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Day Five

Old 07-28-2021, 02:50 AM
  # 21 (permalink)  
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Originally Posted by C0ntr0ls View Post
Congrats and don't think too much. Just work on not drinking now and you'll be golden.
Also, eating sweets when that AV what to talked worked wonders for me.
I've been buying diet soft drinks to replace it to be fair and every time I feel I need to reach for a drink I have that.

As the days roll by (not many to others I know) I start to rationalise the whole quitting thing more in my head. I look at the bigger picture and I think of how people would react if they knew what I was drinking.

I also wonder if the people I've worked around were secretly picking up on it and keep a lid on it rather than calling me out on it. Just looking at my appearance in the mirror I'm amazed at the difference only six days has made, no red eyes, dark bags under the eyes are gone and I can actually see the shape of my face coming back from the puffy mess I was each morning. I recently applied for a new passport and took the picture for the passport early morning after a drink binge. You wouldn't even know it was me on the photo and I'm ashamed to even open it.

I'm not going to fall off this wagon now, I've seen the difference a few days can make, I'm now imagining a few months, a year. I'm going running later today, I'm hoping I see a difference in my performance levels but I won't be too down if I'm still struggling as I know Rome wasn't built in a day and neither will my fitness levels. One things for certain I will get myself back to my regular 10k runs and I will be happy with myself again.

Today is a positive day rather than a negative day.

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Old 07-28-2021, 07:04 AM
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"A hole in one's life" may be something like a semantic trick our mind uses to create a conflict. I don't know if I can explain this well, but suppose that hole is left over from something horrid like cancer, torture in a POW camp, or something similar. Yeah there's a metaphorical hole, but what's wrong with a hole when it's left over from the removal of metaphorical tumor?

There is nothing wrong with a hole. It can be just left there or filled with something other than the tumor that was removed. It doesn't even have to be filled with anything. I think the problem an alcoholic has with this metaphorical hole is that he wants to fill it back up with alcoholism. Such a hole seems like just another manifestation of our AV.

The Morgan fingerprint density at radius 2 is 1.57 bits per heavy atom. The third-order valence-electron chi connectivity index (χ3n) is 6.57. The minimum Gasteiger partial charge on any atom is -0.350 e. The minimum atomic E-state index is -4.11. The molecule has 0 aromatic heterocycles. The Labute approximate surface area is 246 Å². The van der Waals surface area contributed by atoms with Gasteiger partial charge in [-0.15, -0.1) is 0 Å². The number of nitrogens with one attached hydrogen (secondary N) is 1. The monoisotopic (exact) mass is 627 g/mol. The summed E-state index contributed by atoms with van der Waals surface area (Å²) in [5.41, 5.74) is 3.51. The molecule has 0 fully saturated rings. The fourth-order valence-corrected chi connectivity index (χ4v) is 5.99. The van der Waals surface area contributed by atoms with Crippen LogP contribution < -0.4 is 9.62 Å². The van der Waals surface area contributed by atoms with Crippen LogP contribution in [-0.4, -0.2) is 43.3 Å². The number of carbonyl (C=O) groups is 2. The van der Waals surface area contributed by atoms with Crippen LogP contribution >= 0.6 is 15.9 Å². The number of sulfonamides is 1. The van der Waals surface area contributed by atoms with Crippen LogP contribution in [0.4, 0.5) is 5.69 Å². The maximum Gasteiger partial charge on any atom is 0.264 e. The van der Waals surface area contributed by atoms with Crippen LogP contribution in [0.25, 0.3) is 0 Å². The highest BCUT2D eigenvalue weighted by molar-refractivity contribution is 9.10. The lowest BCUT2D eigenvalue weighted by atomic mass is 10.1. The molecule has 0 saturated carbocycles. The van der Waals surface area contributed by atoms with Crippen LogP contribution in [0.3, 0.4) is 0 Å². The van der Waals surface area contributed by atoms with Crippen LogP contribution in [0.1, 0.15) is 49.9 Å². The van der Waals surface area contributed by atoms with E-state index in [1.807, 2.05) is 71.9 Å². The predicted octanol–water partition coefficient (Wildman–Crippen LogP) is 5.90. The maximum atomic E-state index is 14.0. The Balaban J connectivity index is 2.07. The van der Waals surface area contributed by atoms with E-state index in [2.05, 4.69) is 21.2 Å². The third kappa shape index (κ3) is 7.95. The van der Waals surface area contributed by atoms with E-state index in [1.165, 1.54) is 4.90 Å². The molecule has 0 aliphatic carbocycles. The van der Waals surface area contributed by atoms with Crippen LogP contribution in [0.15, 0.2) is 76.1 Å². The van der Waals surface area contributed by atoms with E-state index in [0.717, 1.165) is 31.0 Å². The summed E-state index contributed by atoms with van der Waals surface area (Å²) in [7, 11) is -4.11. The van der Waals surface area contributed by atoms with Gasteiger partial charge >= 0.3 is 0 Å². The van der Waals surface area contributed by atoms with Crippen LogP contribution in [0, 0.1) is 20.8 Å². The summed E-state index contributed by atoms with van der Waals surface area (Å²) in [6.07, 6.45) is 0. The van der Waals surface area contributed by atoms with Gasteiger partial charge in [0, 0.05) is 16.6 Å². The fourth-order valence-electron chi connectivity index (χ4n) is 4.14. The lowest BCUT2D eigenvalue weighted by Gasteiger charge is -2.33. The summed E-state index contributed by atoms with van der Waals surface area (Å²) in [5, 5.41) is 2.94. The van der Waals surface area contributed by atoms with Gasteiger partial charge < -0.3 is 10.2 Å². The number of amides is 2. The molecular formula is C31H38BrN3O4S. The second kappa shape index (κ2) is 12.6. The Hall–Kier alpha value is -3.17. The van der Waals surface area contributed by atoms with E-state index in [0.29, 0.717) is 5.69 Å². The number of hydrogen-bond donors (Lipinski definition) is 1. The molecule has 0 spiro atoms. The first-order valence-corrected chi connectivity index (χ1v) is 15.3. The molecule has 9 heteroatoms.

Before I quit, I remember worrying about what I would do with a life without any alcohol. But it was just one of those exaggerated worries one imagines. After I quit, I cherished that hole. I wanted to erect a monument next to it, so I could go visit it time and again and marvel over it as if it were a National Park.
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Old 07-29-2021, 07:48 AM
  # 23 (permalink)  
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Another evening chalked off, that's seven nights now.

Still feels really unusual to be sober for this length of time, some people must think seven days that's nothing but to be it's been the longest period of my life since I was 20 years of age without a drink.

That's a scary thought that it.
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Old 07-29-2021, 08:19 AM
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The only folks who may think 7 days without drinking is no big deal are folks who don't drink like we do.
7 Days is huge

I went 30 plus years never reaching that mark but once. Well twice counting this last time.
But the 1st was over 20 years ago.

Before you know it the days will just blend together and you will realize it is all coming together.

Until then, Just Don't Drink, No Matter What
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Old 07-29-2021, 08:34 AM
  # 25 (permalink)  
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Originally Posted by fishkiller View Post
The only folks who may think 7 days without drinking is no big deal are folks who don't drink like we do.
7 Days is huge

I went 30 plus years never reaching that mark but once. Well twice counting this last time.
But the 1st was over 20 years ago.

Before you know it the days will just blend together and you will realize it is all coming together.

Until then, Just Don't Drink, No Matter What
Got to say today is the first day within that seven day window where my head hasn't had a mid afternoon meltdown. I'm literally sat here writing up this message before I leave work and I'm fully aware and comfortable that I won't be drinking tonight and that I don't need it to enjoy my evening.

That's another huge tick on my sheet. Now the weekend is the next hurdle as I know I will be placed into social situations where I will be need to be strong and just order a diet drink or soda and lime.